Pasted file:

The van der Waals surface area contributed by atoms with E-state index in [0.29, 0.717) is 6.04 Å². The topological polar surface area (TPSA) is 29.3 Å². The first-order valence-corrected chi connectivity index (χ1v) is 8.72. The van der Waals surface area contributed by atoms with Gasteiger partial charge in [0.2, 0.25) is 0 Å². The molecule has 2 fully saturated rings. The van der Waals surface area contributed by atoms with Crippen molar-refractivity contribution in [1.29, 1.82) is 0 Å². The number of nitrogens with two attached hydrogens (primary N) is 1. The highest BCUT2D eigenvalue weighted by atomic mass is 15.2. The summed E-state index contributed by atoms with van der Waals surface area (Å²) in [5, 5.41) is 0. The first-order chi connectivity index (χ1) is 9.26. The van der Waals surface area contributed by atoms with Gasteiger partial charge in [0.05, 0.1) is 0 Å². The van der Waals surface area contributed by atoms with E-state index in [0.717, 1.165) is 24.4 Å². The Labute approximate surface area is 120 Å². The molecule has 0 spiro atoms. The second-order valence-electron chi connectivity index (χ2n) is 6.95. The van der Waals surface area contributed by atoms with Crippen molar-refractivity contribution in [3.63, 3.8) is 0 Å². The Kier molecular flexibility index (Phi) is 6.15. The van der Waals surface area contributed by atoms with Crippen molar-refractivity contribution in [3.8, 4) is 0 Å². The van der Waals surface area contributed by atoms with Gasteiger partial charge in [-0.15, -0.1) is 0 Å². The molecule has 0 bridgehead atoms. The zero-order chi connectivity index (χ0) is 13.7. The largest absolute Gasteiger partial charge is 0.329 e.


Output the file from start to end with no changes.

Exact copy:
The van der Waals surface area contributed by atoms with E-state index in [0.29, 0.717) is 6.04 Å². The topological polar surface area (TPSA) is 29.3 Å². The first-order valence-corrected chi connectivity index (χ1v) is 8.72. The van der Waals surface area contributed by atoms with Gasteiger partial charge in [0.2, 0.25) is 0 Å². The molecule has 2 fully saturated rings. The van der Waals surface area contributed by atoms with Crippen molar-refractivity contribution in [1.29, 1.82) is 0 Å². The number of nitrogens with two attached hydrogens (primary N) is 1. The highest BCUT2D eigenvalue weighted by atomic mass is 15.2. The summed E-state index contributed by atoms with van der Waals surface area (Å²) in [5, 5.41) is 0. The first-order chi connectivity index (χ1) is 9.26. The van der Waals surface area contributed by atoms with Gasteiger partial charge in [0.05, 0.1) is 0 Å². The van der Waals surface area contributed by atoms with E-state index in [0.717, 1.165) is 24.4 Å². The Labute approximate surface area is 120 Å². The molecule has 0 spiro atoms. The second-order valence-electron chi connectivity index (χ2n) is 6.95. The van der Waals surface area contributed by atoms with Crippen molar-refractivity contribution in [3.63, 3.8) is 0 Å². The Kier molecular flexibility index (Phi) is 6.15. The van der Waals surface area contributed by atoms with Crippen molar-refractivity contribution in [3.8, 4) is 0 Å². The van der Waals surface area contributed by atoms with Gasteiger partial charge in [-0.15, -0.1) is 0 Å². The molecule has 0 bridgehead atoms. The zero-order chi connectivity index (χ0) is 13.7. The largest absolute Gasteiger partial charge is 0.329 e.